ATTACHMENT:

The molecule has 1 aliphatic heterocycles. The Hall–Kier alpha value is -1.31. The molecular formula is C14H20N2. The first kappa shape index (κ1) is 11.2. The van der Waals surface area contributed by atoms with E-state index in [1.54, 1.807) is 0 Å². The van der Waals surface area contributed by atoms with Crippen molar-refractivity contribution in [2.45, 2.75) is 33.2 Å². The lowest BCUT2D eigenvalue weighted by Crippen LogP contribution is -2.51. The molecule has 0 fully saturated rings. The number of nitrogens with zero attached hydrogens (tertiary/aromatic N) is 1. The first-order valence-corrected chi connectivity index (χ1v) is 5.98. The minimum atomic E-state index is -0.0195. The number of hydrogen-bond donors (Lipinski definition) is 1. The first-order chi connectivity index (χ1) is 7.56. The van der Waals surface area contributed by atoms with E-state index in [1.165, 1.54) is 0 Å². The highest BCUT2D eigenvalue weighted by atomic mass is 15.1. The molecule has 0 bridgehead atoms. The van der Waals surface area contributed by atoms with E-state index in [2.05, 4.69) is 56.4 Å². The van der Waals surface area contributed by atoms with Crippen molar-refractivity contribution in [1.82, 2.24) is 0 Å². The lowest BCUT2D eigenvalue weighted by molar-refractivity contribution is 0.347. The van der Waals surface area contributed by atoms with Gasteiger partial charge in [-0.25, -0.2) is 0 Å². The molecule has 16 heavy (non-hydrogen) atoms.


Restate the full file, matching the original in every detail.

The molecule has 1 aliphatic heterocycles. The Hall–Kier alpha value is -1.31. The molecular formula is C14H20N2. The first kappa shape index (κ1) is 11.2. The van der Waals surface area contributed by atoms with E-state index in [1.54, 1.807) is 0 Å². The van der Waals surface area contributed by atoms with Crippen molar-refractivity contribution in [2.45, 2.75) is 33.2 Å². The lowest BCUT2D eigenvalue weighted by Crippen LogP contribution is -2.51. The molecule has 0 fully saturated rings. The number of nitrogens with zero attached hydrogens (tertiary/aromatic N) is 1. The first-order valence-corrected chi connectivity index (χ1v) is 5.98. The minimum atomic E-state index is -0.0195. The number of hydrogen-bond donors (Lipinski definition) is 1. The first-order chi connectivity index (χ1) is 7.56. The van der Waals surface area contributed by atoms with E-state index in [1.165, 1.54) is 0 Å². The highest BCUT2D eigenvalue weighted by atomic mass is 15.1. The molecule has 0 bridgehead atoms. The van der Waals surface area contributed by atoms with E-state index in [2.05, 4.69) is 56.4 Å². The van der Waals surface area contributed by atoms with Crippen molar-refractivity contribution in [1.82, 2.24) is 0 Å². The lowest BCUT2D eigenvalue weighted by molar-refractivity contribution is 0.347. The van der Waals surface area contributed by atoms with Gasteiger partial charge in [-0.25, -0.2) is 0 Å². The molecule has 16 heavy (non-hydrogen) atoms.